The Democratic Republic of Congo was on Monday investigating the death of a Norwegian prisoner, whose family accused Oslo of "having blood on their hands" for failing to secure his extradition.

The body of Tjostolv Moland was discovered early Sunday in his death-row jail cell in the Congolese capital Kinshasa, government spokesman Lambert Mende told AFP.

"The first clues are being examined to find out whether (it was) murder or suicide. The doctor required by the Norwegian consulate has examined the corpse. The body has been taken to the Mama Yemo hospital for an autopsy," he added.

Moland, 32, and his friend Joshua French, 31, who has dual Norwegian-British nationality, were sentenced to death in June 2010 after being convicted of spying and of killing the Congolese driver of a car they had rented.

The men, both former soldiers, denied the charges and said the driver was killed by bandits. They said they had come to DR Congo to set up a security firm.

"The other Norwegian (French) is being questioned by magistrates in the presence of his lawyer and somebody from the consulate," Mende said.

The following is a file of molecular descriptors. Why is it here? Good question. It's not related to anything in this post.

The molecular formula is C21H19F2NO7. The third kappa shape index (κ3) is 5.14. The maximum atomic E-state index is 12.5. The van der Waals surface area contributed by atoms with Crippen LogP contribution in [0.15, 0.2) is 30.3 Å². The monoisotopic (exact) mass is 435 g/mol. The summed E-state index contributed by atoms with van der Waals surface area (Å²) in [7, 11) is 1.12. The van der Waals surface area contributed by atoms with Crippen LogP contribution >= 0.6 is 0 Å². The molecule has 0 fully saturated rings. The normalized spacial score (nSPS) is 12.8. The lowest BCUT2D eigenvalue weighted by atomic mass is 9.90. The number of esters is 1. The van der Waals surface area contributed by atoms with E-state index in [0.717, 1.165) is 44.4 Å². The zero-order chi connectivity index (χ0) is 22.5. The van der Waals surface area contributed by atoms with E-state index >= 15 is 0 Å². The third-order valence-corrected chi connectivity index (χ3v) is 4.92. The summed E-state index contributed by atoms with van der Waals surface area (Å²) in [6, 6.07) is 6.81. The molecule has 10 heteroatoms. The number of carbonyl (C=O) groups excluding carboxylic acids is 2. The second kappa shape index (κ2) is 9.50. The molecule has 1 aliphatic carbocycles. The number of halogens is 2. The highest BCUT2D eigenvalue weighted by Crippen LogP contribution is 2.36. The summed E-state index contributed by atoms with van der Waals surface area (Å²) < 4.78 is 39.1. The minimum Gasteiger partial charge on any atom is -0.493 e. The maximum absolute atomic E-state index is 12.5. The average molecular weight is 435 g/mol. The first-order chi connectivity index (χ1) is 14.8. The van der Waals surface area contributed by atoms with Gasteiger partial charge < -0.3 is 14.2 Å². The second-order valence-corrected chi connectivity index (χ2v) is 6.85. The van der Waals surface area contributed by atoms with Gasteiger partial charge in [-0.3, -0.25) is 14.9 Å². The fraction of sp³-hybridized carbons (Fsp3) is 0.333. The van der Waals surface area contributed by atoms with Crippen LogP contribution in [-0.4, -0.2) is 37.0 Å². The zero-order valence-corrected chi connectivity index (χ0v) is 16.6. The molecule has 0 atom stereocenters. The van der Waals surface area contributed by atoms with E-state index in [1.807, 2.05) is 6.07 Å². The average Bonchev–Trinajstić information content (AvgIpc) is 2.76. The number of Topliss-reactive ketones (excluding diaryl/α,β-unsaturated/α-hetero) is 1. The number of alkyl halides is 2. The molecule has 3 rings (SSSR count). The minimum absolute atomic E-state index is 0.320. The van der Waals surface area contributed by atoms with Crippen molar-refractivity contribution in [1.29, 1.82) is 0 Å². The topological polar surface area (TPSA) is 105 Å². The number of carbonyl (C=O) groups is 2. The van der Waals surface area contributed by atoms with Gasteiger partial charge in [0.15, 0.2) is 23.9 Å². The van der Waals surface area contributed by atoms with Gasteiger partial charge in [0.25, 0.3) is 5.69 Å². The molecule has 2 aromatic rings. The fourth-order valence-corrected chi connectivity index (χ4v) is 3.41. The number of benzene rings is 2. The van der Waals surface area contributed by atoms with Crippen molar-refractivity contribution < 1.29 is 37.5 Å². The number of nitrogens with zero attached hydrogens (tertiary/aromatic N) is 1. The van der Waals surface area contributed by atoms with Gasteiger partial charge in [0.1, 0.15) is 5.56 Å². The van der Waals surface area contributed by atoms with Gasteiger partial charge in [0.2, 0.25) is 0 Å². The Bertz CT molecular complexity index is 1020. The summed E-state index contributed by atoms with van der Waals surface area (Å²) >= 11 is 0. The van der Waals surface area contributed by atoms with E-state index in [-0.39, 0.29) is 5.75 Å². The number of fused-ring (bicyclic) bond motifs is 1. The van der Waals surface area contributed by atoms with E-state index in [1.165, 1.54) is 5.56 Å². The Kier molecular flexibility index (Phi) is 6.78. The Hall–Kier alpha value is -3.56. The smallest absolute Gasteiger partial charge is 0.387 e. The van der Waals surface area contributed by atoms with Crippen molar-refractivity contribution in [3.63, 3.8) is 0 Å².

On Sunday, Norwegian Foreign Minister Espen Barth Eide announced Moland's death but gave no indication of the cause. A Norwegian diplomat had been sent to the jail, he added.

Shortly after their conviction Moland and French wrote to DR Congo President Joseph Kabila to ask for a pardon or for their death sentences to be commuted to life imprisonment that could eventually be served in Norway.

Moland's father lashed out at the Norwegian government on his blog, saying he had begged them to intervene in the case.

"They did nothing. Now they have Tjostolv's blood on their hands," Knut Moland wrote on his blog on Sunday.

On Monday, Eide told AFP that he understood "the frustration and despair of a father who finds himself in the tragic situation of having lost his son."

"However I must specify, hand on heart, that Norwegian authorities have never exerted as much effort and energy in an affair of this kind," the foreign minister added.

No executions have been carried out in DR Congo since Kabila came to power in 2001, and death sentences have regularly been commuted to life imprisonment.

Penal facilities in the vast country date from Belgian colonial times and are decrepit and overcrowded. Inmates are exposed to disease, dehydration and starvation. Rights groups report that prisoners can die of hunger or torture.

According to the UN mission in DR Congo, MONUSCO, the number of deaths in prison "almost doubled in 2012" and conditions remain "extremely precarious in the vast majority of detention centres".